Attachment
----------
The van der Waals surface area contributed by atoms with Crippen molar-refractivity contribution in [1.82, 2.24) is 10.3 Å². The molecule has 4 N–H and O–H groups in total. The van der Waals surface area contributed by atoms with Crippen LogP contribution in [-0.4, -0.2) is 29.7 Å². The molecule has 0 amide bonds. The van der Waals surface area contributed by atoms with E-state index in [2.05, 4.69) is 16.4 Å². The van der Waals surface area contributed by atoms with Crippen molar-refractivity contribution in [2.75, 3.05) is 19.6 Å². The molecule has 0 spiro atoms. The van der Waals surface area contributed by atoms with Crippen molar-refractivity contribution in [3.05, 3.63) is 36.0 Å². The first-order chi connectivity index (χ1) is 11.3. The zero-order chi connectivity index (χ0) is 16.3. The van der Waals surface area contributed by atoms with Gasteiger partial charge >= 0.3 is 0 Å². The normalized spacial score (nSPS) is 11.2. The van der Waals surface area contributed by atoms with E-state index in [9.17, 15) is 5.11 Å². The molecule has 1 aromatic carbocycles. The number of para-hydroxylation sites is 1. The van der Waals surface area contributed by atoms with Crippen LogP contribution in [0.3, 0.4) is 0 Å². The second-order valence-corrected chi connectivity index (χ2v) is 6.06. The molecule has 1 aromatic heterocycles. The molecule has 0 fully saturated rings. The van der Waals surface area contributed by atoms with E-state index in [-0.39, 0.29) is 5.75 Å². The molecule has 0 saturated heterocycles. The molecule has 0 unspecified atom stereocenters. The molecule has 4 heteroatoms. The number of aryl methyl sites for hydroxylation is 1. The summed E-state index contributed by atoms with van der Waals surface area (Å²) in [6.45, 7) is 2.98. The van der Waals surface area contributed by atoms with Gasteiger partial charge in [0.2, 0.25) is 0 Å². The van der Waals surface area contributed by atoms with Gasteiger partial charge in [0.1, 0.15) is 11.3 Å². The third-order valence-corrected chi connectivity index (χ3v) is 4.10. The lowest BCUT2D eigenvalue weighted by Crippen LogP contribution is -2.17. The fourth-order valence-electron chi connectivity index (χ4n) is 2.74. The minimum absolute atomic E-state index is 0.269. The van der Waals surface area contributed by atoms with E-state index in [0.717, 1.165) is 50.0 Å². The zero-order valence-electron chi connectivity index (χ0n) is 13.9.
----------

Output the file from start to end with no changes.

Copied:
The van der Waals surface area contributed by atoms with Crippen molar-refractivity contribution in [1.82, 2.24) is 10.3 Å². The molecule has 4 N–H and O–H groups in total. The van der Waals surface area contributed by atoms with Crippen LogP contribution in [-0.4, -0.2) is 29.7 Å². The molecule has 0 amide bonds. The van der Waals surface area contributed by atoms with E-state index in [2.05, 4.69) is 16.4 Å². The van der Waals surface area contributed by atoms with Crippen molar-refractivity contribution in [2.75, 3.05) is 19.6 Å². The molecule has 0 spiro atoms. The van der Waals surface area contributed by atoms with Crippen molar-refractivity contribution in [3.05, 3.63) is 36.0 Å². The first-order chi connectivity index (χ1) is 11.3. The zero-order chi connectivity index (χ0) is 16.3. The van der Waals surface area contributed by atoms with Gasteiger partial charge >= 0.3 is 0 Å². The normalized spacial score (nSPS) is 11.2. The van der Waals surface area contributed by atoms with E-state index in [9.17, 15) is 5.11 Å². The molecule has 1 aromatic carbocycles. The number of para-hydroxylation sites is 1. The van der Waals surface area contributed by atoms with Crippen LogP contribution in [0.3, 0.4) is 0 Å². The second-order valence-corrected chi connectivity index (χ2v) is 6.06. The molecule has 1 aromatic heterocycles. The molecule has 0 fully saturated rings. The van der Waals surface area contributed by atoms with E-state index in [-0.39, 0.29) is 5.75 Å². The molecule has 0 saturated heterocycles. The molecule has 0 unspecified atom stereocenters. The molecule has 4 heteroatoms. The number of aryl methyl sites for hydroxylation is 1. The summed E-state index contributed by atoms with van der Waals surface area (Å²) in [6.45, 7) is 2.98. The van der Waals surface area contributed by atoms with Gasteiger partial charge in [0.2, 0.25) is 0 Å². The van der Waals surface area contributed by atoms with Gasteiger partial charge in [0.1, 0.15) is 11.3 Å². The third-order valence-corrected chi connectivity index (χ3v) is 4.10. The lowest BCUT2D eigenvalue weighted by Crippen LogP contribution is -2.17. The fourth-order valence-electron chi connectivity index (χ4n) is 2.74. The minimum absolute atomic E-state index is 0.269. The van der Waals surface area contributed by atoms with E-state index in [0.717, 1.165) is 50.0 Å². The zero-order valence-electron chi connectivity index (χ0n) is 13.9.